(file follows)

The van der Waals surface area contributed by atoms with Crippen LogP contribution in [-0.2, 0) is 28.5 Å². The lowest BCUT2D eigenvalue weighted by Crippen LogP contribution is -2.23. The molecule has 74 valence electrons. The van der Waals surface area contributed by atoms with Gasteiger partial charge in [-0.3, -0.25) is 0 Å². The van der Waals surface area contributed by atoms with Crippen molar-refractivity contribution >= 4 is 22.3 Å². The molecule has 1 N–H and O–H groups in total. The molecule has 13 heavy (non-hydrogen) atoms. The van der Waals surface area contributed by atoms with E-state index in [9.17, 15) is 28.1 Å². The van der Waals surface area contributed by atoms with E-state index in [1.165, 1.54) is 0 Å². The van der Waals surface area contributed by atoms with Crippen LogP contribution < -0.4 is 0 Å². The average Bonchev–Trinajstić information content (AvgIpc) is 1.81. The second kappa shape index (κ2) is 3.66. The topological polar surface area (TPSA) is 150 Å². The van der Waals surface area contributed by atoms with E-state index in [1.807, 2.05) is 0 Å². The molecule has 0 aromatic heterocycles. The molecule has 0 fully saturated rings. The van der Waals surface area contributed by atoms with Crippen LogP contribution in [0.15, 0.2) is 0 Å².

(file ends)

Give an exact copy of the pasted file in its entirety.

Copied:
The van der Waals surface area contributed by atoms with Crippen LogP contribution in [-0.2, 0) is 28.5 Å². The lowest BCUT2D eigenvalue weighted by Crippen LogP contribution is -2.23. The molecule has 74 valence electrons. The van der Waals surface area contributed by atoms with Gasteiger partial charge in [-0.3, -0.25) is 0 Å². The van der Waals surface area contributed by atoms with Crippen molar-refractivity contribution >= 4 is 22.3 Å². The molecule has 1 N–H and O–H groups in total. The molecule has 13 heavy (non-hydrogen) atoms. The van der Waals surface area contributed by atoms with E-state index in [9.17, 15) is 28.1 Å². The van der Waals surface area contributed by atoms with E-state index in [1.165, 1.54) is 0 Å². The van der Waals surface area contributed by atoms with Crippen LogP contribution < -0.4 is 0 Å². The average Bonchev–Trinajstić information content (AvgIpc) is 1.81. The second kappa shape index (κ2) is 3.66. The topological polar surface area (TPSA) is 150 Å². The van der Waals surface area contributed by atoms with E-state index in [1.807, 2.05) is 0 Å². The molecule has 0 aromatic heterocycles. The molecule has 0 fully saturated rings. The van der Waals surface area contributed by atoms with Crippen LogP contribution in [0.15, 0.2) is 0 Å².